I have this Post-It note above my desk that reads “be flexible and take a deep breath.” And it’s funny, because no matter how many times I catch a glimpse of this reminder stuck to my wall, I am surprised by it’s message each time. Learning how to put my big girl pants on and breathe deeper is the hardest thing I have had to do a very long time.
My last day in my hometown was one of the weirdest I will ever remember; I woke up early to go on a run before it hit 100 degrees at 11 am, ran into a cat halfway through who sat with me for five minutes as I told her all my anxieties about leaving. Liz Chan came and found me mid run, like truly hunted me down as I was running around Mckinney neighborhoods, and I laughed when I saw her convertible come around the corner and we gave each other words of affirmation as we each hugged our childhood best friend. And then she drove to the airport to go to college. I went to Panera, the place where I have an acute emotional attachment to after years of laughter and tears and yelling in booth 33, the place where I’ve paid for overpriced hospital food two times a week since junior year, the place where I’ve made friendships that got me through high school. Ran to Dunkin to drink the last of coffee I wouldn’t have to make myself before I officially became a broke college student, ate one of my mom’s cookies and had my friends remind me to breathe as I finished packing up my closet, shoved six pairs of shoes and two blankets into a mini-fridge in order to get as much out of the limited real estate in the minivan driving me to Lawrence, and almost forgot to pack my backpack. Ate The Last Supper of my childhood at the kitchen table with my family, talked about what my siblings and I were going to miss most from the magnificent relic of suburbia that is Mckinney as we cried and ate leftover pizza. Avoided having to say goodbye to my friends for two hours, danced in the Andy’s parking lot, screamed to Walking in the Wind as we drove down Eldorado looking at the crepe myrtles, and then said goodbye to a Jeep Cherokee and my best friends at the bottom of my driveway while mosquitos bit our ankles. And then I sat in the backyard and looked at my window, missing all of its plants in the sill, seemingly empty, and cried as I listened to RABi. Then I woke up the next morning and left.
I became suddenly aware that I will never have the same level of comfort and innocence that I had living in my childhood home. It was hard, I cried too much, but I am in Lawrence and I now love the midwest.
Time means nothing now. Time is nothing, nothing is real, and life is a game. Each day is both the longest and shortest I have ever had. I have to eat lunch at 11:40 am to avoid the crowd and need to pick up dinner around 5 pm or else I will have to eat a salad with only four pieces of romaine. I left home thinking that the freshman fifteen is natural and a part of life but that if I paid attention to it I could avoid it; four meals in Mrs. E’s dining hall proved that to be wrong. I now understand that my only options are the freshman fifteen or starvation. The first two nights I chose starvation, but after I couldn’t take a shower without needing to sit down I figured I should eat something besides rice cakes and peanut butter and maybe drink a couple more bottles of water.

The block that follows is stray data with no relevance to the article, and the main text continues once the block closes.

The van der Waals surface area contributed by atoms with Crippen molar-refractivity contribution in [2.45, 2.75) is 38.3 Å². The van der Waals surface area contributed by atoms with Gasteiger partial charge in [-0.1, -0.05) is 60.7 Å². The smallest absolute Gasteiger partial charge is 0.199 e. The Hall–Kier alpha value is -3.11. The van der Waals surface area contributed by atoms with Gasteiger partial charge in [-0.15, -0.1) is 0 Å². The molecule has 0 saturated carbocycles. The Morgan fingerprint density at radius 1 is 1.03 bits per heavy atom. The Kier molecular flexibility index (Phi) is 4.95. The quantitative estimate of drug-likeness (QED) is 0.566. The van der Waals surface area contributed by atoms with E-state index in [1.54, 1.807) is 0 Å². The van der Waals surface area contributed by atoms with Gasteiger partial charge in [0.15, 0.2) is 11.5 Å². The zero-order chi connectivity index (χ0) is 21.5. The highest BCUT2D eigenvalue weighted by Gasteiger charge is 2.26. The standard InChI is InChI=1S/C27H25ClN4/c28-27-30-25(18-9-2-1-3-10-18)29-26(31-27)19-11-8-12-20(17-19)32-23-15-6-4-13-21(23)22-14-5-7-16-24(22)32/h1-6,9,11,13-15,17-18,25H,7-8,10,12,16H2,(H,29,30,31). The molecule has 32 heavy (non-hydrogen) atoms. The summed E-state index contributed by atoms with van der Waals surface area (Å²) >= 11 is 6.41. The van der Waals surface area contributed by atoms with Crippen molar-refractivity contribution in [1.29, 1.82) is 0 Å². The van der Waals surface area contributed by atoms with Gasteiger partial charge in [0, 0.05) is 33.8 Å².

I forgot how to be a student, but I am learning it all over again; I love that I get to learn about the relationship between feudalism and capitalism and America’s religious landscape, but at the same time have no idea where it is taking me. Talking to my sister on FaceTime is the most important part of my day, and we each fight back tears just about every time we have to hang up. I went for a run a couple of nights ago, and decided to run off campus to learn more of the city, and got about a mile in before I realized that 1) whoever said Kansas was flat had never been to Lawrence and 2) I AM IN KANSAS. I have texted many of my friends and we have all decided that this is the weirdest thing we have ever done. We left home and started our freshman year in the midst of a global pandemic. It is so hard, so so hard, but after listening to folklore so many times, I think she was right when she said we have to bleed in order to grow.